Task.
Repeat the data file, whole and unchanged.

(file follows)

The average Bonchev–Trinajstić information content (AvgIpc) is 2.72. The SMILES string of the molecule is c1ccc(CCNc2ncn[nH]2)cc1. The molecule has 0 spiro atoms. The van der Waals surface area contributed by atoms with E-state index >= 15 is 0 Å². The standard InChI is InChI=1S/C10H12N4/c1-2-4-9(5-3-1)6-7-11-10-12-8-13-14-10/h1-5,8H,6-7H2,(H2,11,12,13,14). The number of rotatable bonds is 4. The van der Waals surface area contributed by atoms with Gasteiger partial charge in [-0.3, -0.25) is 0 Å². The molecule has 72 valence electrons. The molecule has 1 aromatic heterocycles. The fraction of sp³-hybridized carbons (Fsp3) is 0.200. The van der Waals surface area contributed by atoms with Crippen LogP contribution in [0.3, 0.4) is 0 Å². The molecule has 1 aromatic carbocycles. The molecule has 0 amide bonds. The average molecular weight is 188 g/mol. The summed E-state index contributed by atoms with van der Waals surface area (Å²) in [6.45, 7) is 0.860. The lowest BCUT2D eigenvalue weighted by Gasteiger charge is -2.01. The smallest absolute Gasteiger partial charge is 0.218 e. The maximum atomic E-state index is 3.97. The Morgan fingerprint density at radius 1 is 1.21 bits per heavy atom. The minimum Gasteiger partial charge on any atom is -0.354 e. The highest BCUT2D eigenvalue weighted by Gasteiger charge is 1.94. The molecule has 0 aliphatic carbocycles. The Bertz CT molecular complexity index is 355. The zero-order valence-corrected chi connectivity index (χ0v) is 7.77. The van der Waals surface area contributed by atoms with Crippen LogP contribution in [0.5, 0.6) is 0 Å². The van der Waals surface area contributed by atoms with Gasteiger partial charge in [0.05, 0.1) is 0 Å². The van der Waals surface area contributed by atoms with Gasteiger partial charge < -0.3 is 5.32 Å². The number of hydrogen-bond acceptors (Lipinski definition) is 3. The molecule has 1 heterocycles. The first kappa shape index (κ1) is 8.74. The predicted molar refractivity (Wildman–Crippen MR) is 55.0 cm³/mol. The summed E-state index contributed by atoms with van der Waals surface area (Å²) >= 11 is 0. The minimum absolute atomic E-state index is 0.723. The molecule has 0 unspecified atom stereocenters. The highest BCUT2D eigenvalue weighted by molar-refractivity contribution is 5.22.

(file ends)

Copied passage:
The average Bonchev–Trinajstić information content (AvgIpc) is 2.72. The SMILES string of the molecule is c1ccc(CCNc2ncn[nH]2)cc1. The molecule has 0 spiro atoms. The van der Waals surface area contributed by atoms with E-state index >= 15 is 0 Å². The standard InChI is InChI=1S/C10H12N4/c1-2-4-9(5-3-1)6-7-11-10-12-8-13-14-10/h1-5,8H,6-7H2,(H2,11,12,13,14). The number of rotatable bonds is 4. The van der Waals surface area contributed by atoms with Gasteiger partial charge in [-0.3, -0.25) is 0 Å². The molecule has 72 valence electrons. The molecule has 1 aromatic heterocycles. The fraction of sp³-hybridized carbons (Fsp3) is 0.200. The van der Waals surface area contributed by atoms with Crippen LogP contribution in [0.3, 0.4) is 0 Å². The molecule has 1 aromatic carbocycles. The molecule has 0 amide bonds. The average molecular weight is 188 g/mol. The summed E-state index contributed by atoms with van der Waals surface area (Å²) in [6.45, 7) is 0.860. The lowest BCUT2D eigenvalue weighted by Gasteiger charge is -2.01. The smallest absolute Gasteiger partial charge is 0.218 e. The maximum atomic E-state index is 3.97. The Morgan fingerprint density at radius 1 is 1.21 bits per heavy atom. The minimum Gasteiger partial charge on any atom is -0.354 e. The highest BCUT2D eigenvalue weighted by Gasteiger charge is 1.94. The molecule has 0 aliphatic carbocycles. The Bertz CT molecular complexity index is 355. The zero-order valence-corrected chi connectivity index (χ0v) is 7.77. The van der Waals surface area contributed by atoms with Crippen LogP contribution in [0.5, 0.6) is 0 Å². The van der Waals surface area contributed by atoms with Gasteiger partial charge in [0.05, 0.1) is 0 Å². The van der Waals surface area contributed by atoms with Gasteiger partial charge < -0.3 is 5.32 Å². The number of hydrogen-bond acceptors (Lipinski definition) is 3. The molecule has 1 heterocycles. The first kappa shape index (κ1) is 8.74. The predicted molar refractivity (Wildman–Crippen MR) is 55.0 cm³/mol. The summed E-state index contributed by atoms with van der Waals surface area (Å²) >= 11 is 0. The minimum absolute atomic E-state index is 0.723. The molecule has 0 unspecified atom stereocenters. The highest BCUT2D eigenvalue weighted by molar-refractivity contribution is 5.22.